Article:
Six months after delivering a report on alleged issues in New Hanover schools, the SCEPUL group is taking its concerns to the sheriff’s office.
NEW HANOVER COUNTY — After months of requesting that the New Hanover County Board of Education investigate a half-dozen incidents, including alleged harassment, discrimination, sexual misconduct, and Title IX violations, a citizen’s group have taken their complaint to law enforcement.
The Southern Coalition for Equal Protection Under the Law (SCEPUL), including members Clyde Edgerton, a UNCW professor, and Reverend Dante Murphy, who heads the Pender County NAACP, have been meeting since last summer to discuss a number of allegations, some criminal, some ethical, and others that fall under an administrative failure to follow federal guidelines like those established by Title IX.
Members of SCEPUL presented these issues to the school board earlier this year, asking for the board to have the incidents investigated, either internally or by a third party — the board declined, pointing out that several of the incidents were already being investigated by law enforcement, including allegation of sexual contact with students by former teacher Michael Kelly and sexual texts sent by former teacher’s assistant Nicholas Oates, as well as alleged civil rights violations being investigated by the U.S. Department of Education’s Office for Civil Rights (OCR), including the case of former student Sarah Johnson.
The board has also created a Title IX committee to revise the school’s policies and practices; Chairwoman Lisa Estep and Board Member Nelson Beaulieu acknowledged shortcomings in how the district’s Title IX policy was communicated and taught to students, staff, and administrators; they stopped short of criticizing Deputy Superintendent and Title IX Coordinator Dr. Rick Holliday or admitting to any mishandled incidents.
SCEPUL members Murphy and Edgerton have continued to argue that an investigation is still warranted for a number of reasons, including the possibility of civil rights violations that weren’t reported – because victims weren’t aware of the 180-day statute of limitations, or because they were dissuaded from reporting. They’ve also suggested that there may have been other unreported issues not currently being investigated by law enforcement.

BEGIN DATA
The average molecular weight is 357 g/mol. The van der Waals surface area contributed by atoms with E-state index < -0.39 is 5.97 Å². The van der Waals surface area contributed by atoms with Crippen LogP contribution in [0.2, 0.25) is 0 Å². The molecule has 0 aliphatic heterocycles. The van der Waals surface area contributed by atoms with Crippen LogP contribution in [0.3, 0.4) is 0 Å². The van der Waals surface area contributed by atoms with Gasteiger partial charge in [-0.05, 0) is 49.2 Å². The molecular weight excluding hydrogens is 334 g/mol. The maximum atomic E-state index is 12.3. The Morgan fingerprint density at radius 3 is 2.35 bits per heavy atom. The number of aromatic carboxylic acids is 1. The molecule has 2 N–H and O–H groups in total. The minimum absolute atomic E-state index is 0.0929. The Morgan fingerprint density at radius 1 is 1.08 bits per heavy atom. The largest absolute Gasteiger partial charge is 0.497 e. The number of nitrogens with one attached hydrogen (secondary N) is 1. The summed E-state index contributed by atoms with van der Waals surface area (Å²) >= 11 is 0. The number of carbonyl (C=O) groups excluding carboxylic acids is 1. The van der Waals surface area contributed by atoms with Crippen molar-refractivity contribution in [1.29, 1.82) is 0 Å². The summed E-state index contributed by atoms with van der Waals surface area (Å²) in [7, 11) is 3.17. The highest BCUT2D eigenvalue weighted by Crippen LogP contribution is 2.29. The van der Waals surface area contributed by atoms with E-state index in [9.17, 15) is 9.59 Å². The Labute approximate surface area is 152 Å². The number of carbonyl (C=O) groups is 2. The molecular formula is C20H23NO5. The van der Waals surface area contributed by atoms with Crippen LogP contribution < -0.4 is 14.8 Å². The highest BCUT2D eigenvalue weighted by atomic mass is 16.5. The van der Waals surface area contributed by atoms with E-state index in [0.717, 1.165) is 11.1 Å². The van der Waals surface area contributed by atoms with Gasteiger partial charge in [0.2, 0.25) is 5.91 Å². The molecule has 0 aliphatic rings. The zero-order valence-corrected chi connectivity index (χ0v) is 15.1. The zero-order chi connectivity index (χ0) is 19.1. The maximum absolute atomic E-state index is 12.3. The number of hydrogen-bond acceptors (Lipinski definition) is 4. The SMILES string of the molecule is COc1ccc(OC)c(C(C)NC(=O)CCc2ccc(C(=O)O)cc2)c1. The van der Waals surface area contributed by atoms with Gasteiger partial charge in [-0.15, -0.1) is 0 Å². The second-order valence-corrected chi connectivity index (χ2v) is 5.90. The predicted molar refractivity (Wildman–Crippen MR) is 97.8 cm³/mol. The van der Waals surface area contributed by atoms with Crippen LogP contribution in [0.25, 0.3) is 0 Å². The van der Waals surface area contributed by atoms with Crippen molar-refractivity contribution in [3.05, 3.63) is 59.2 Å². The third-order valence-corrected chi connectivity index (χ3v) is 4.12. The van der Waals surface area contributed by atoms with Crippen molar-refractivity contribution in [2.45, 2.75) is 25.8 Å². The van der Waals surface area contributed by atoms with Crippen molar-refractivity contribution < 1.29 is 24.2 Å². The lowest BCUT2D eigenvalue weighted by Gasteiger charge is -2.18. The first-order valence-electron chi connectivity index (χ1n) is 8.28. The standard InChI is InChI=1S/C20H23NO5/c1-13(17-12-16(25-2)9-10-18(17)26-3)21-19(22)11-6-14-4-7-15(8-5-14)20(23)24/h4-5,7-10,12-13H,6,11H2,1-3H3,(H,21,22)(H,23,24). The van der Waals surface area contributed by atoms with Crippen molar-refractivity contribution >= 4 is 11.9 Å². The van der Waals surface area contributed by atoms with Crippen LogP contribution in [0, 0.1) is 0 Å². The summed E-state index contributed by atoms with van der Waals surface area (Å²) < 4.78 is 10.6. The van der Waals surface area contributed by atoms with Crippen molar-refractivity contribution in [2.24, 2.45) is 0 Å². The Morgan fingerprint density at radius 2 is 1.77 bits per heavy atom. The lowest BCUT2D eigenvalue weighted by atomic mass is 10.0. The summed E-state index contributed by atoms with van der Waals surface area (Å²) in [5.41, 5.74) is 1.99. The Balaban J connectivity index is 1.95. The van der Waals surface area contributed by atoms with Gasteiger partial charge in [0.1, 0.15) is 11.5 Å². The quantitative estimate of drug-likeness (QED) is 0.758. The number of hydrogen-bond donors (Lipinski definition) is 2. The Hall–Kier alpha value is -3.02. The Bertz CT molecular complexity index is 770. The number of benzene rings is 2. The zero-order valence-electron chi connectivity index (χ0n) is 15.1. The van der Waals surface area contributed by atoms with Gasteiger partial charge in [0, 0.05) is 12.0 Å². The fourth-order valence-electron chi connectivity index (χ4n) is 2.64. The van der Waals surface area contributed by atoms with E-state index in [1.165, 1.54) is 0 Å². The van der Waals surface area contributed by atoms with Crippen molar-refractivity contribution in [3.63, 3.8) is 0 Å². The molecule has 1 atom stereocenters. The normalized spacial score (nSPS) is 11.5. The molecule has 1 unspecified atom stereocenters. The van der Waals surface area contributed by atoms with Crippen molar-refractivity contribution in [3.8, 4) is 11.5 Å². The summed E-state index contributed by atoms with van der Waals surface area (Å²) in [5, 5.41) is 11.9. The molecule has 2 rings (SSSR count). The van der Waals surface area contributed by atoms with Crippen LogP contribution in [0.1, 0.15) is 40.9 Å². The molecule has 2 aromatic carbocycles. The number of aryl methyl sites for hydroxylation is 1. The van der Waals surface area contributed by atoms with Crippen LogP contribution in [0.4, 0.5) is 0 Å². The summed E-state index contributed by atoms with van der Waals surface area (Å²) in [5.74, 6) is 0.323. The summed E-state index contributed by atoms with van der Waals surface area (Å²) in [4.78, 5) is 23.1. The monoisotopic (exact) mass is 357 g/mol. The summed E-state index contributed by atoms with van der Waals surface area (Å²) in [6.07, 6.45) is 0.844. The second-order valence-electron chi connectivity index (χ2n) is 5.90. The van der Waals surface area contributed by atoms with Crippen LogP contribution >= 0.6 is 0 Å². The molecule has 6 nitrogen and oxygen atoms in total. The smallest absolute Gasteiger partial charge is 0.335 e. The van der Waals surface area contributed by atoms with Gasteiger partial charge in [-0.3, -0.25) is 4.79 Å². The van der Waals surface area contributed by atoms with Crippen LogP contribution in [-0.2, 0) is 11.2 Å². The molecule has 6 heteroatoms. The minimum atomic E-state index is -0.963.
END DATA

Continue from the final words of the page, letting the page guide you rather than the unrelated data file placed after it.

Now, SCEPUL has taken their case – or, rather, cases – to the New Hanover County Sheriff’s Office (NHCSO).
Alleged failures to report
Murphy and Edgerton met with NHCSO Detective Bailey Fex-Overton and presented allegations that several administrators and top staff failed to report “behaviors of individuals who were engaged in offensive or illegal sexual abuse behavior.”
In North Carolina, school principals and other public employees are required by law to report evidence of child abuse to law enforcement under certain circumstances. Failure to do so is a Class 1 misdemeanor. However, the law contains some caveats, including under NCGS § 115C-288(g) that the act “has occurred on school property.”
Murphy and Edgerton said they presented evidence that there may have been “failure to report” in the cases of Kelly and Oates. According to both group members, they gave Detective Fex-Overton a list of people they believed had potentially failed to report incidents, including Dr. Holliday and Superintendent Dr. Tim Markley, as well as Sam Highsmith, the principal at Myrtle Grove Middle School where Oates was employed.
NHCSO spokesman Lt. Jerry Brewer confirmed the meeting took place and that NHCSO was “investigating the claims made by Murphy.” The Sheriff’s Office said it could not say who, specifically, was being investigated.
It should be noted that the Sheriff’s Office investigates the majority of complaints, provided they are not completely implausible.
Response from board, administration
New Hanover County Board of Education members, including Chairwoman Estep, affirmed that the board would cooperate with any law enforcement efforts, but noted it would not be prudent to comment on any active investigation.
Board Member Judy Justice added, “New Hanover County Schools will fully cooperate with any outside agency that is looking into the past alleged incidents of ‘failure’ to report. From the beginning of my time on the Board of Education, multiple sources have brought their concerns about student safety to our attention. Student safety should always be our prime concern and if it is discovered that individuals employed by our district have not done so then they need to be held fully accountable.”
Superintendent Markley was shown a general outline of the allegations made by SCEPUL, but said that “without knowing the specifics of their latest allegations,” he was unable to respond or comment.
“It is also my understanding the investigation you are referring to is not one that has been initiated by any law enforcement agency. This investigation is a result of Mr. Edgerton’s and Mr. Murphy’s recent complaint to the Sheriff’s Office, which is obligated to follow up on citizen complaints that they receive. We as a district will, of course, cooperate fully with law enforcement,” Markley said.
[Editor’s note: The original version of this article incorrectly referred to Nicholas Oates as a “former teacher.” Oates was a teacher’s assistant. This article has been updated to correctly identify the nature of his employment.]
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